Take the 2-minute tour ×
Stack Overflow is a question and answer site for professional and enthusiast programmers. It's 100% free, no registration required.

I am trying to coach some guys on building web applications. They understand and use MVC, but I am interested in other common patterns that you use in building web apps.

So, what patterns have you found to fit nicely into a properly MVC app. Perhaps something for Asynchronous processes, scheduled tasks, dealing with email, etc. What do you wish you knew to look for, or avoid?

Not that it matters for this question, but we are using ASP.NET and Rails for most of our applications.

share|improve this question
add comment

4 Answers 4

up vote 19 down vote accepted

Once you get into MVC, it can be worthwhile to explore patterns beyond the "Gang of Four" book, and get into Martin Fowler's "Patterns of Enterprise Application Architecture."

The Registry pattern can be useful to make well-known objects available throughout the object hierarchy. Essentially a substitute for using global data.

Many MVC frameworks also employ the Front Controller and the Two-Step View patterns.

The "Model" in MVC is best designed as the Domain Model pattern, although some frameworks (led by Rails) conflate the Model with the ActiveRecord pattern. I often advise that the relationship between a Model and ActiveRecord should be HAS-A, instead of IS-A.

Also read about ModelViewController at the Portland Pattern Repository wiki. There is some good discussion about MVC, object-orientation, and other patterns that complement MVC, such as Observer.

share|improve this answer
add comment

This question is so open that it's hard to give a correct answer. I could tell you that Observer pattern is important in MVC (and for webapplication) and it would be a good answer.About all design pattern that exist are common in big web application. You will require to use some Factory to build complexe object and to access some section require some Facade.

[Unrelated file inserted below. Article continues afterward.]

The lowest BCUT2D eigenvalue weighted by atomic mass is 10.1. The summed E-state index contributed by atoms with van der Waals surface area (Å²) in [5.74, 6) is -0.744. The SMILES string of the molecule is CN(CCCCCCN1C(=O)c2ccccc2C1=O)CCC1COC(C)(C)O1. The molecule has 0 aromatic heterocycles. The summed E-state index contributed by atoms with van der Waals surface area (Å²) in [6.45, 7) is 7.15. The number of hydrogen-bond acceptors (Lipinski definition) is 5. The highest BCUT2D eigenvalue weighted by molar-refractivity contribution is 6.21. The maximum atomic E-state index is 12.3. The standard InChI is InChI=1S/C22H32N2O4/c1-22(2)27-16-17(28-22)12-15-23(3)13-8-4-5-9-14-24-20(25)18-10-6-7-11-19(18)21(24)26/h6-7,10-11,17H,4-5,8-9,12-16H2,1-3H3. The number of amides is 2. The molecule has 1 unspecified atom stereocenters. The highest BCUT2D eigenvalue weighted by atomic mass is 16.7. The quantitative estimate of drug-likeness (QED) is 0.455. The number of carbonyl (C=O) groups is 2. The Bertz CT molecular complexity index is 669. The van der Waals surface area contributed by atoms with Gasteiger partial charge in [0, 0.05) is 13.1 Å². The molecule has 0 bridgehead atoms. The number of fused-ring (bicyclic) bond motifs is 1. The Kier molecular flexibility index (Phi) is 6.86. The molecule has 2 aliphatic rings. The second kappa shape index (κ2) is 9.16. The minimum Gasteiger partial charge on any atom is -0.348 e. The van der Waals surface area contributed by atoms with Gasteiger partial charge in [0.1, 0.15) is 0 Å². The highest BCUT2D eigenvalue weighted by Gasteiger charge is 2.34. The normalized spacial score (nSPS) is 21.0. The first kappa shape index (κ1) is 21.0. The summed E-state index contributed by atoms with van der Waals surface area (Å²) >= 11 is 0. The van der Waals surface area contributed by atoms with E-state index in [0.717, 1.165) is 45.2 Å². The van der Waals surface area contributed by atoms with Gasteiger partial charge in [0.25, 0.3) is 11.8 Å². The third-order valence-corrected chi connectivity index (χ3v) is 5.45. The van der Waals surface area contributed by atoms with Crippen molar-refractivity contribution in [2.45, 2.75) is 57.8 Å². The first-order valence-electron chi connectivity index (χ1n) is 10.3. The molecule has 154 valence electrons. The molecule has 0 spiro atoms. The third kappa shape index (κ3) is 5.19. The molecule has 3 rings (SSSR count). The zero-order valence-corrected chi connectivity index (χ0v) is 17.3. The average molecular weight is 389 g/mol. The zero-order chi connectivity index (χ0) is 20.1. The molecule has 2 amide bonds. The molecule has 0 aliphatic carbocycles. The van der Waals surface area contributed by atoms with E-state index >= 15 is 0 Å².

If you want more "tips" or good practice instead of design pattern, I would suggest you to use IoC and the use of good Framework instead of starting from scratch. I can suggest you to explain the benefit of having a good ORM engine to drive you persistance layer faster too (usually can come from the Framework too).

share|improve this answer
add comment

Don't look at it from the aspect of what patterns to use with your development approach, but look at it more as how to apply patterns on a problem-by-problem basis. The architectural decisions made for the project provide just as much indication of what patterns to use as other people's experience will dictate.

That said, I have found that I am a fan of the Provider model for having multiple choices to accomplish a single task with ease of deployment added in. Also, the Unit of Work pattern is great for setting transactional boundaries. Largely, though, the architecture and business needs dictate the approach that is taken for any given code change or new development.

As much as I love patterns, I always fear seeing them overused. I have personally seen people that have used them just for the sake of using them, and it has actually made the code harder to maintain and more tightly coupled than it should have been. Also, it is good to know both sides of the patterns argument. A good pattern knowledge should be rounded out with (often considered a pattern, on its own) anti-pattern knowledge, as well.

share|improve this answer
add comment

I would most likely recommend some kind of Dependency Injection as well (Inversion of Control). Probably the single most important supplementary "pattern" to use.

share|improve this answer
add comment

Your Answer

 
discard

By posting your answer, you agree to the privacy policy and terms of service.

Not the answer you're looking for? Browse other questions tagged or ask your own question.